Local councillor Drew Filson has a deep, emotional attachment to the ‘lost village’ of Benwhat (sometimes referred to as Benquhat). His father was born there, and lived there until he was 19. Drew’s father’s and mother’s ashes are scattered on the site of his grand-parents home up on the hill overlooking Dalmellington and the beautiful Doon Valley.
CLLR DREW FILSON AT THE MEMORIAL BENCH OF HIS GRAND-PARENTS BENWHAT HOME WHERE THEIR ASHES ARE SCATTERED (Image reproduced with permission from Arthur McIvor)
Drew has a profound personal attachment to Benwhat and is a prominent activist in the long campaign to preserve its history and heritage and to make the story of Benwhat accessible to a wider audience. He organised a major reunion of surviving residents who he arranged to be bused up to the site a decade ago in 2011, which included his late father. They were entertained in a marquee, guided across the ruins of the village and the old school, with passionate memories stimulated by the prompt of the tolling of the original school bell, lovingly rescued and in Drew’s possession. This has all been captured in film. More recently Drew and his two sons, son-in-law and grandson hauled by hand a life-size metal Tommy silhouette sculpture, together with a 3×2 concrete base, right up the hill above the village to the First World War monument (erected a century ago in 1921, commemorating the 22 villagers that lost their lives in the war). It now sits resplendent within the railings that Drew arranged to renovate with the help of East Ayrshire Council.
BENWHAT FIRST WORLD WAR MONUMENT (ERECTED 1921), WITH THE TOMMY SILHOUETTE STATUE (Image reproduced with permission from Arthur McIvor)
Drew generously devoted the day to taking me on the long hike from Dalmellington to Benwhat, along the way sharing his deep and intimate local knowledge of the social and cultural history of the village. Benwhat was demolished (1952) after most of the final residents, some 460, were decanted in 1951, mostly to council housing in Bellsbank, near Dalmellington. And there are few physical remains on site beyond the footprint of the miners’ rows, some walls of the ‘new’ school and the war memorial. Next to the school you can still see clearly the football field where the Benwhat Heatherbell team played.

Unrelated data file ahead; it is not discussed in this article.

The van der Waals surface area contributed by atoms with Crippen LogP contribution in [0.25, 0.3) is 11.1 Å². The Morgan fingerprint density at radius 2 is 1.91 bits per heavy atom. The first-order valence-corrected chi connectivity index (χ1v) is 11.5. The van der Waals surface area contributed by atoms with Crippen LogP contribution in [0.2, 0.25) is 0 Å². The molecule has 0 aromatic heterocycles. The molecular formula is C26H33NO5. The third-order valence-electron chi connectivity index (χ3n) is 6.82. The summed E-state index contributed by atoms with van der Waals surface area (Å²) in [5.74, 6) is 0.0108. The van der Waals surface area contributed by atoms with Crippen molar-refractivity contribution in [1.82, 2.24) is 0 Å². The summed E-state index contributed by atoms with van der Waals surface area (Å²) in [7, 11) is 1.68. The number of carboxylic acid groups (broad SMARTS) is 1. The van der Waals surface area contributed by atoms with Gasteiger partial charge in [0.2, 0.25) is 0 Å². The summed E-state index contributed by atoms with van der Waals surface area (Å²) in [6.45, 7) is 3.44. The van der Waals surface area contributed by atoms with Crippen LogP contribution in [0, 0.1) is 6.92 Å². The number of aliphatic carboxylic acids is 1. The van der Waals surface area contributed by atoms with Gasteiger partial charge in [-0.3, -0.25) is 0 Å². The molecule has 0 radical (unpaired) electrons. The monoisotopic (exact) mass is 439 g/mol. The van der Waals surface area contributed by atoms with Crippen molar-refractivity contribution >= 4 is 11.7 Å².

LAST REMNANTS OF THE BENWHAT MINERS’ ROWS (LAIGHT ROW) (Image reproduced with permission from Arthur McIvor)
THE REMAINS OF THE ‘NEW’ BENWHAT SCHOOL (built 1926) (Image reproduced with permission from Arthur McIvor)
There is rather more left of the buildings in the nearby settlement of Corbie Craigs, where there were ten miners’ houses. You can make out the single 20 feet by 12 feet rooms, the scullery to the rear and the outhouses, which have been better protected from the ravages of time by their concrete roofs.
CORBIE CRAIGS MINERS’ HOUSES (Image reproduced with permission from Arthur McIvor)
Drew commented on the many Benwhat ex-residents who have contacted him to arrange a return to the village to scatter their relative’s ashes. The visitors ‘book’, retained under a seat as you enter the village site, includes many emotional comments of returning to the village, to see where they or their loved ones once lived and worked. The book was the idea of Drew’s cousin Scott Filson when he, William McCluskey and the late Bill Rowan erected the Benwhat stone (see the final image below) as you enter the site. Glancing through the hand-written entries made me think of just how much meaning and significance Benwhat had for its former residents and their children. This also comes through the wonderful evocative autobiography of Alice Wallace, Benquhat – Then What, who was born in the village in 1946. Clearly the place was cherished and attachments persisted over time. There is some nostalgia here, but it goes beyond that. Whilst the living conditions in the rows were cramped and notoriously poor, there was a way of life associated with community spirit, camaraderie, independence and freedom, in villages like Benwhat in its heyday that is lost today in our more busy and consumerist existence. Perhaps the lives lived within this working class culture was better? We can learn much from rediscovering and preserving tangible and intangible evidence of it, such as the stories of residents and their children. Poignantly, dotted across the sites of the now disappeared miners’ rows are plaques and a couple of benches (including one for Drew’s mother-in-law’s Kirk family home) memorialising past residents who lived in the village.
By Prof Arthur McIvor (Project Leader)
If you family, like Drew’s came from the village of Benwhat we would love to hear your stories about their life in a Lost Villages. Contact us here
You can also find out more about Benwhat here
Local songwriter Seán Gray has also recently released Ghaists, based on the poetry of Rab Wilson about the village. You can find out more here